New Delhi: Manufacturing is struggling far more than the year-on-year (YoY) rise in the Index of Industrial Production (IIP) data suggests. While it expanded 3.2% year over year in July, the growth was only 1.1% when compared to the same month in the prior Covid year of 2019–20.
The situation was different for the IIP’s other two key industries, mining and electricity. Despite a 3.3% YoY decline in July, the mining output has increased by around 1% compared to 2019–20. In July, electricity generation increased 2.3% year over year, while it has increased by over 11% from 2019 to 2020.
In the first four months of FY23, manufacturing increased 10% on an annual basis, but only 2.6% when compared to the same time in 2019–20.
In a sense, the manufacturing data paints a tale that is comparable to what the data on gross domestic product (GDP) revealed. In contrast to overall GVA growth of 12.7% in the first quarter of the current fiscal year, manufacturing GVA increased by just 4.8%.
It should be noted that manufacturing in IIP refers to physical volume, whereas it refers to value addition in GDP or GVA. In addition, IIP is utilised to measure manufacturing in GVA for the non-corporate and unorganised sector; stock exchanges are used for the remainder.
ICRA chief economist Aditi Nayar said the July manufacturing print in IIP is certainly tepid. “However, the high frequency indicators such as auto output and GST e-way bills are pointing towards a healthier August.”
According to the firms’ monthly sales data, dispatches at India’s top seven automobile companies increased 30.2% year over year to 305,744 units from 234,743 units. With the exception of May, when the rise came from a low base from last year, this is the most pronounced year-over-year gain recorded in the current year.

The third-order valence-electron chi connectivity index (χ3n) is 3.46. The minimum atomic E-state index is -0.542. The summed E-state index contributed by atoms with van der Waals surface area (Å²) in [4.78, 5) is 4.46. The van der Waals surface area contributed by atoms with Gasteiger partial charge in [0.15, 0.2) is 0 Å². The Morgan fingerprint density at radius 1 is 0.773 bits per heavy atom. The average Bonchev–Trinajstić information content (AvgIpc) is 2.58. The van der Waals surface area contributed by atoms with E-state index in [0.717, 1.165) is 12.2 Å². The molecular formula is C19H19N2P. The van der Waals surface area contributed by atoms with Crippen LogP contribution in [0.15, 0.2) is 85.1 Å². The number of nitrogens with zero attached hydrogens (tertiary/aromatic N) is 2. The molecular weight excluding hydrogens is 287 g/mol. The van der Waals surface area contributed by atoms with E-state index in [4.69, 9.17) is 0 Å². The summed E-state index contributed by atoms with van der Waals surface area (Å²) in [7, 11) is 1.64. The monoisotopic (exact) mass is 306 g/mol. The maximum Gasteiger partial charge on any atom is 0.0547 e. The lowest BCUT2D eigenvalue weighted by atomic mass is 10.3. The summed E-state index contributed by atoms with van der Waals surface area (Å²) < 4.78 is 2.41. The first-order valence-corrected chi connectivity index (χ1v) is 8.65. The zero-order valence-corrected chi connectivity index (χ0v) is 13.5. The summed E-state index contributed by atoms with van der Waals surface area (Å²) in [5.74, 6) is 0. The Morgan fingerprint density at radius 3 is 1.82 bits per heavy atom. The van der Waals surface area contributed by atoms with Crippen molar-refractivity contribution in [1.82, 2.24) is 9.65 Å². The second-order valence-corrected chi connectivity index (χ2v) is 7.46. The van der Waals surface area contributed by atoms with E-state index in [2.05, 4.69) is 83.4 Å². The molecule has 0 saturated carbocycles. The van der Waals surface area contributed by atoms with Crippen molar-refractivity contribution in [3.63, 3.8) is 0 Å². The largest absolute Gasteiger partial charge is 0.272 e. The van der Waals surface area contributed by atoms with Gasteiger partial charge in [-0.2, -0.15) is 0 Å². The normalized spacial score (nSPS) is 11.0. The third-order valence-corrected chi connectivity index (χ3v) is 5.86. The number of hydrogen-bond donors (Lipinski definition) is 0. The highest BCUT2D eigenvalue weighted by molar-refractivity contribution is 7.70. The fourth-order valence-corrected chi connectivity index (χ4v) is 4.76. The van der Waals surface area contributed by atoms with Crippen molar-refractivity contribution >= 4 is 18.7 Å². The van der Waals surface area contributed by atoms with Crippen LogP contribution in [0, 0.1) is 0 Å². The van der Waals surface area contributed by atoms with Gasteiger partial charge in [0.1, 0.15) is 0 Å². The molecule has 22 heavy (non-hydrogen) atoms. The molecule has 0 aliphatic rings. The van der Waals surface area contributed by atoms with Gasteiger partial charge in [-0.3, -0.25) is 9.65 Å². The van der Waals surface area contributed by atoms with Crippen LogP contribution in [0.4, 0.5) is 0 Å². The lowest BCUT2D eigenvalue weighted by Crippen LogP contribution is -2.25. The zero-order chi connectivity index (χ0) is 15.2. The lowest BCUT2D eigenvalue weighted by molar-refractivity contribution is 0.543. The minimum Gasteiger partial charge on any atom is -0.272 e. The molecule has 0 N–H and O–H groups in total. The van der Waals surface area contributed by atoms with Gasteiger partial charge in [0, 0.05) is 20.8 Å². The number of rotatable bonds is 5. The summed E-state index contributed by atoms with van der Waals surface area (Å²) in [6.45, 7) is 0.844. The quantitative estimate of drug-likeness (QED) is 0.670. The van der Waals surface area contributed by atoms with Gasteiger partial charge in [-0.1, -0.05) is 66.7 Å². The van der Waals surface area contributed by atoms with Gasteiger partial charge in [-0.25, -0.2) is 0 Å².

Compared to 75.6 million in July, 78.2 million e-way bills were created in August.
With the move in demand to services, industrial output growth is expected to be relatively moderate in the short term, Nayar noted as a word of warning.
According to Madan Sabnavis, chief economist of Bank of Baroda, the IIP and GDP figures demonstrate that growth is not evenly distributed. Currently, he continued, “those involved with infrastructure are doing well, but the consumer piece is still missing.
While consumer non-durables fell by 2% and consumer durables expanded by 2.4% in July over the previous year, infrastructure/construction output increased by 3.9%. Infrastructure had a 7.1% increase, but consumer durables and non-durables saw declines of 2.4% and 6.7%, respectively, in July compared to 2019–20.
He said all sectors need to grow together for sustained growth. “That’s when we will see accelerated growth in IIP,” Sabnavis added.